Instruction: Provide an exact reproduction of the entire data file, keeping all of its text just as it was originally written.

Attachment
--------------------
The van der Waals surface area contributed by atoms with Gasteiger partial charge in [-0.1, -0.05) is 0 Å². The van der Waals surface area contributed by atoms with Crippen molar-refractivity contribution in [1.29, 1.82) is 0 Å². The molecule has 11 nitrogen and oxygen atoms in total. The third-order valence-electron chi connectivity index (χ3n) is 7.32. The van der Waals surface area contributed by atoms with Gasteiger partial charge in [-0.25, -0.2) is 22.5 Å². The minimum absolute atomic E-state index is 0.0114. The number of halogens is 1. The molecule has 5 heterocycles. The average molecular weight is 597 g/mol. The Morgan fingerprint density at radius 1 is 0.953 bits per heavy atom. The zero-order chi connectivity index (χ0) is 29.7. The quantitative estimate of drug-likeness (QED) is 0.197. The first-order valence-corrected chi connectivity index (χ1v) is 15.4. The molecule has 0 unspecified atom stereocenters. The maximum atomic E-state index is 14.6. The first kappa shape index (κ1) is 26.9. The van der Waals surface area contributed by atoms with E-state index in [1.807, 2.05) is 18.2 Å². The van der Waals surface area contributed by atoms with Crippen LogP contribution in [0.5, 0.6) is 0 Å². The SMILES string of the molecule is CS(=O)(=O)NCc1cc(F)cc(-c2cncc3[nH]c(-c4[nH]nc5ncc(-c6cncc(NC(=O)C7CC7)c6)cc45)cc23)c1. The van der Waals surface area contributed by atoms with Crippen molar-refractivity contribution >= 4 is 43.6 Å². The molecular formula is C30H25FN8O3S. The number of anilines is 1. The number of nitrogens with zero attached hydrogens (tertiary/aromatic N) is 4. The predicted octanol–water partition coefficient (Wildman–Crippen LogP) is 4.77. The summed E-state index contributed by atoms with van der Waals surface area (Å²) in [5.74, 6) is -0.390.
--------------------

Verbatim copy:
The van der Waals surface area contributed by atoms with Gasteiger partial charge in [-0.1, -0.05) is 0 Å². The van der Waals surface area contributed by atoms with Crippen molar-refractivity contribution in [1.29, 1.82) is 0 Å². The molecule has 11 nitrogen and oxygen atoms in total. The third-order valence-electron chi connectivity index (χ3n) is 7.32. The van der Waals surface area contributed by atoms with Gasteiger partial charge in [-0.25, -0.2) is 22.5 Å². The minimum absolute atomic E-state index is 0.0114. The number of halogens is 1. The molecule has 5 heterocycles. The average molecular weight is 597 g/mol. The Morgan fingerprint density at radius 1 is 0.953 bits per heavy atom. The zero-order chi connectivity index (χ0) is 29.7. The quantitative estimate of drug-likeness (QED) is 0.197. The first-order valence-corrected chi connectivity index (χ1v) is 15.4. The molecule has 0 unspecified atom stereocenters. The maximum atomic E-state index is 14.6. The first kappa shape index (κ1) is 26.9. The van der Waals surface area contributed by atoms with E-state index in [1.807, 2.05) is 18.2 Å². The van der Waals surface area contributed by atoms with Crippen LogP contribution in [0.5, 0.6) is 0 Å². The SMILES string of the molecule is CS(=O)(=O)NCc1cc(F)cc(-c2cncc3[nH]c(-c4[nH]nc5ncc(-c6cncc(NC(=O)C7CC7)c6)cc45)cc23)c1. The van der Waals surface area contributed by atoms with Crippen molar-refractivity contribution >= 4 is 43.6 Å². The molecular formula is C30H25FN8O3S. The number of anilines is 1. The number of nitrogens with zero attached hydrogens (tertiary/aromatic N) is 4. The predicted octanol–water partition coefficient (Wildman–Crippen LogP) is 4.77. The summed E-state index contributed by atoms with van der Waals surface area (Å²) in [5.74, 6) is -0.390.